"I'm looking forward to her saying it to me again," Barber said.
In his four years away from the game, he traded hard workouts for yoga and lifted weights "maybe five times." He dropped to 192 pounds, but getting back in with Carini has bulked Barber back up to 206 pounds, almost exactly where he was when he played his last game for the Giants.
Carini says Barber "is stronger now than he was then" and has the numbers to prove it. Barber is lifting 1,200 pounds on the front squat (up from 1,100 four years ago), leg-pressing 1,300 (up from 1,100), safety squatting 805 (up from 755) and hoisting 305 pounds on the incline press (up from 275). Sweat pours off Barber's face as he moves from station to station, Carini barking orders, small dogs narrowly escaping heavy iron plates being thrown around.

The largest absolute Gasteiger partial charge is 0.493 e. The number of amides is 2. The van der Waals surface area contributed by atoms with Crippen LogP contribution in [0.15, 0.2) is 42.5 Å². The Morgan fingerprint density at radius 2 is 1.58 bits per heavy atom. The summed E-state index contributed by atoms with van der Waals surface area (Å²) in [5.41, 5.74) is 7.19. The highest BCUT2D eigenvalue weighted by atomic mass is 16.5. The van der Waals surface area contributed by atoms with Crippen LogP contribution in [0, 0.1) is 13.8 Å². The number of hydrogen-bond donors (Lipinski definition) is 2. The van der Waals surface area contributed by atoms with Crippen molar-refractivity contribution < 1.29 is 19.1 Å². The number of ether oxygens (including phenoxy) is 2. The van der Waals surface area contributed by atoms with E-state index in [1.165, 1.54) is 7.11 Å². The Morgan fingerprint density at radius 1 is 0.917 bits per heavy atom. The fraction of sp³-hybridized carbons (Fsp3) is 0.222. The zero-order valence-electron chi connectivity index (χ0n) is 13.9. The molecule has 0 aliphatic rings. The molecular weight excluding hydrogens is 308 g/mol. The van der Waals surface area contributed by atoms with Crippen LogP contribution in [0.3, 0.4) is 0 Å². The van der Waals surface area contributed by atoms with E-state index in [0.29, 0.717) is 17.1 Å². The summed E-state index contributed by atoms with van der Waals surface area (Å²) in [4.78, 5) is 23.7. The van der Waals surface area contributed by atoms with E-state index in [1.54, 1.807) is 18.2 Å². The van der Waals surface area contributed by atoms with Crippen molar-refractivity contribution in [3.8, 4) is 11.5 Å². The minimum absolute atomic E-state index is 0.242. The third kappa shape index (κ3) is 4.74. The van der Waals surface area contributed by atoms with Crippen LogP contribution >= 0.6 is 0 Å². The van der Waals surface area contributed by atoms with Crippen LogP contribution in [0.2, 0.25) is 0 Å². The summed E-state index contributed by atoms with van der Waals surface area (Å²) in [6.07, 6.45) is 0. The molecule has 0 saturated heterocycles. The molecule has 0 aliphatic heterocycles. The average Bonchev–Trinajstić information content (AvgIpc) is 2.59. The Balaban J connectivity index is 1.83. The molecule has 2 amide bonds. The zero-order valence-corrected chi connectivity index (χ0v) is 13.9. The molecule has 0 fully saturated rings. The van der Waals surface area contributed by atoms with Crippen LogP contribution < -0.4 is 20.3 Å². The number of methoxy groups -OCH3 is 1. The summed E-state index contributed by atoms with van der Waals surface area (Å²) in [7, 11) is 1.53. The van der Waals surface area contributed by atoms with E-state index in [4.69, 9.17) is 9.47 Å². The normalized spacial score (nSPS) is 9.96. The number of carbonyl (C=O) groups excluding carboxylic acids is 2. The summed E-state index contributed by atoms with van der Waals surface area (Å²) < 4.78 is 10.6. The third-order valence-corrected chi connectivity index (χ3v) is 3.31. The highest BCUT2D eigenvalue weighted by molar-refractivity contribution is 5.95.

In his final season, Barber rushed for 1,662 yards and caught 58 passes, and though he was remarkably prolific, he knew he was on the downside.
"The 50-yard runs were 20-yard runs, the 180-yard games were 120-yard games," he said. "I felt myself slipping."
If he was in decline at age 31, what can he possibly expect now?
"I don't know what's going to happen, I'm not saying I'm coming in and being an every-down guy or going to rush for 1,800 yards again, but I know I can play this game and be a contributor," Barber said. "I'm not trying to be who I was."